Growing Arugula Indoors

Can I grow Arugula, from seed to harvest, indoors? Absolutely. 

Arugula scored an “A+” on our “indoor-garden feasibility” scale. Arugula was, overall, extremely easy to grow in the indoor garden and took up relatively little space. Here is the Tub to Table guide to growing arugula, from seed to harvest, indoors. 

The arugula grown in the indoor garden is so good. Almost too good. It has a flavor I didn’t even know arugula could have. It is like a peppery punch-in-the-tongue kind of flavor that I thought might need a little tempering. But, it is still subtle and nuanced. It’s delicious and completely unique. To serve it, I added a light caesar-based dressing and some simple tomatoes from the indoor garden. Which are also so good.

  • Botanical name –  Eruca vesicaria
  • Sun exposure – Full sun. 
  • Light period* – 10 – 12 hours of light.
  • Soil type and pH – neutral.
  • Water – Keep consistently moist but not wet.
  • Weeks to maturity – nice and short, harvest as soon as 4 weeks. 
  • Health benefits –  Arugula is a great source of vitamin C and potassium.
  • Favorite varieties – Standard “Garden” Arugula, Runway, Astro.

Arugula is also known as Rocket or Roquette. I’ve never been a huge fan. It seems like an “Arugula and Beet salad” pops up at every restaurant in town. But the arugula there has always seemed like just a bland medium to get the beet to your mouth. In contrast, the arugula we grew in our own garden knocked our socks right off. The Romans thought arugula was an aphrodisiac, so it’s a good start to get your socks knocked off to start dinner.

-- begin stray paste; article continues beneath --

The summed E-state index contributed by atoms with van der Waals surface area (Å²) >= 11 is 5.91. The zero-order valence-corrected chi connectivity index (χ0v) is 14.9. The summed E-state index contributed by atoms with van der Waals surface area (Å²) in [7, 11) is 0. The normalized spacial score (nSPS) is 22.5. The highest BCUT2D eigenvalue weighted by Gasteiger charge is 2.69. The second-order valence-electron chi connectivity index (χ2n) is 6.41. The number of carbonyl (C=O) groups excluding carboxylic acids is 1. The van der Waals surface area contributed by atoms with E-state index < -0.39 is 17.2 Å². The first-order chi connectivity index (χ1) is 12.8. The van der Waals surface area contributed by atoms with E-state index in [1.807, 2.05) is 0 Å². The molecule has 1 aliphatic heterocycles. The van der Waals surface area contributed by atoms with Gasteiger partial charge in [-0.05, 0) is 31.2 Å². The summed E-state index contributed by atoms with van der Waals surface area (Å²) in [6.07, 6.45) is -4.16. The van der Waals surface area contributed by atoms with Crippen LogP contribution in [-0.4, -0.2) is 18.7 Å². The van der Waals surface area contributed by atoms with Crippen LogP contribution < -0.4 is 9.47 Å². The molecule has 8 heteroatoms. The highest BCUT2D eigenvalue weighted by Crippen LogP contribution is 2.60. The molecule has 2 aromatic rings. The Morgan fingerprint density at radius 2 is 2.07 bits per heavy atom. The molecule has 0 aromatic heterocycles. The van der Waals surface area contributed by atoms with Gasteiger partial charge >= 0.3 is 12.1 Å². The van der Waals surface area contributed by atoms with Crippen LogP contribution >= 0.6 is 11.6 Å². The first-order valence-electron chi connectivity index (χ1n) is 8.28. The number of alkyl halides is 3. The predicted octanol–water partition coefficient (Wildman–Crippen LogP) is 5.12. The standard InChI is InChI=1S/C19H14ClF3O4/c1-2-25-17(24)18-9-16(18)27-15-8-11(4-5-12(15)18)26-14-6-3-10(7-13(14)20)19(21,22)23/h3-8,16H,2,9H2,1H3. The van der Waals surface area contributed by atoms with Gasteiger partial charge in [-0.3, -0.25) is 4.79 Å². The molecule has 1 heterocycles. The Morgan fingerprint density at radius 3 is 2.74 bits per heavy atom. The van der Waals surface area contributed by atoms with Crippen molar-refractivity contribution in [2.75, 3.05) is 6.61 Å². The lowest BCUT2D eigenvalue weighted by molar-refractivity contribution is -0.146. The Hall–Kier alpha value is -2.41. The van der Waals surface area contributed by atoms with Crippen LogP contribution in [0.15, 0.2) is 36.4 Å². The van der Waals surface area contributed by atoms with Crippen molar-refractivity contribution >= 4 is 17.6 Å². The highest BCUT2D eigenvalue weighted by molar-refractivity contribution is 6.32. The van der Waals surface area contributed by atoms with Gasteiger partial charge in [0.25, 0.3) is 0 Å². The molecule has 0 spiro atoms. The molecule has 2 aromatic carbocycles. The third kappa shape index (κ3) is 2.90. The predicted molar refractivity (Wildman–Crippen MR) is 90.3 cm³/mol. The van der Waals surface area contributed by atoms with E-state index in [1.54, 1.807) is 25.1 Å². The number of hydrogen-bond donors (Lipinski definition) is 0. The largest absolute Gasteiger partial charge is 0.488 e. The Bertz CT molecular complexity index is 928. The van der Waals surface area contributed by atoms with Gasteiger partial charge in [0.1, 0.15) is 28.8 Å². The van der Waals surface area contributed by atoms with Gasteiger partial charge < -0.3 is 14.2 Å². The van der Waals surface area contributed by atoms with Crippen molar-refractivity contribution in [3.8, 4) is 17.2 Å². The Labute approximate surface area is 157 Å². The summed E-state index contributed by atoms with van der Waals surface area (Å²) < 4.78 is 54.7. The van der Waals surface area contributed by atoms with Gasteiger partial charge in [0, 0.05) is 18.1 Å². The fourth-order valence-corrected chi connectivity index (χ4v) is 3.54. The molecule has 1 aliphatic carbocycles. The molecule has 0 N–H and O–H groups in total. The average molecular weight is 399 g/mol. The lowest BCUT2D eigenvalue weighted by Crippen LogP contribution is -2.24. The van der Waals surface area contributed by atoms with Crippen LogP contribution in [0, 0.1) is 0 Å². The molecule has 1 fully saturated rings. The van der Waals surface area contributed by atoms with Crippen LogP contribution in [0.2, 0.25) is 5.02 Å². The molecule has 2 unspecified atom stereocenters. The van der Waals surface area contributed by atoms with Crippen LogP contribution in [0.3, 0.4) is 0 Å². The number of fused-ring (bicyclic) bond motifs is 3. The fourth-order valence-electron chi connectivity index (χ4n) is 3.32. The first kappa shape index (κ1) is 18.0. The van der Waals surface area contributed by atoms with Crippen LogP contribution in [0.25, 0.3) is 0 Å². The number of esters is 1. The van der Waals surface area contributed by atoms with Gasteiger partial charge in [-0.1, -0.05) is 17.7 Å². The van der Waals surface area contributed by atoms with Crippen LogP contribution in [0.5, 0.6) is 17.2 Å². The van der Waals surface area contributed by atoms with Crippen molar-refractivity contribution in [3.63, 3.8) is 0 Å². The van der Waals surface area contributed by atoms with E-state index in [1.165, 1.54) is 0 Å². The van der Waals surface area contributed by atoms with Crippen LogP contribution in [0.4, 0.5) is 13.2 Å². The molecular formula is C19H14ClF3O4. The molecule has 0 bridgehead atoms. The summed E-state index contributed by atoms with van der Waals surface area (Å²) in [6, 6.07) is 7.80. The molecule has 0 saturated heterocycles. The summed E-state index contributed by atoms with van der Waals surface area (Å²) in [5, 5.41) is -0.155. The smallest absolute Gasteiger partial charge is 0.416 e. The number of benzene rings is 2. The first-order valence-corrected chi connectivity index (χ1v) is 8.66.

I’m sorry I don’t have a lot of advice, but there simply isn’t too much to growing these little wonders. Plant them, water them, harvest them, eat them, repeat. They’re awesome. This one is a great “gateway” vegetable if you’re just getting in to indoor gardening.

All three tested varieties were very easy to grow.  (Standard “Garden” Arugula, Runway, Astro.) All varieties germinated about 80%. They can be spaced very closely together and still grow well, they don’t need much depth and they tolerated shade from neighboring plants. Arugula is said to be a cool weather plant, but again, did fine in my indoor garden temps of 70ish degrees.

I am very excited to try the “wasabi” variety by Johnny’s Seeds. It is supposed to blow off more than just your socks.

Verdict – A+. Arugula is everything you’re looking for in an indoor crop. It is easy to grow, fast-growing, and doesn’t take up a lot of space or depth. And the TASTE!!! It is so superior to supermarket arugula.

Arugula and Ceasar Salad

  • Servings: 4
  • Difficulty: easy
  • Print

A quick and easy, lighter take on the classic caesar, minus the anchovies.


  • 4 cups fresh grown arugula, cleaned and dried
  • 2 Tbsp salt
  • 1 cup olive oil
  • 2 Tbsp Dijon mustard
  • 3 Tbsp lemon juice
  • 1 Tbsp Worcestershire sauce
  • 1 piece toast, buttered
  • 1 teaspoon black pepper
  • 1 sliced garden tomato
  • Fresh shaved parmesan, optional


  1. In a large bowl, toss the arugula with the tomatoes and the croutons
  2. In a small bowl, add the mustard to the lemon juice. Whisk vigorously until smooth to create an emulsion.
  3. Add salt and pepper liberally.
  4. Add the olive oil while whisking continuously. Once smooth, pour over the salad.
  5. Serve.

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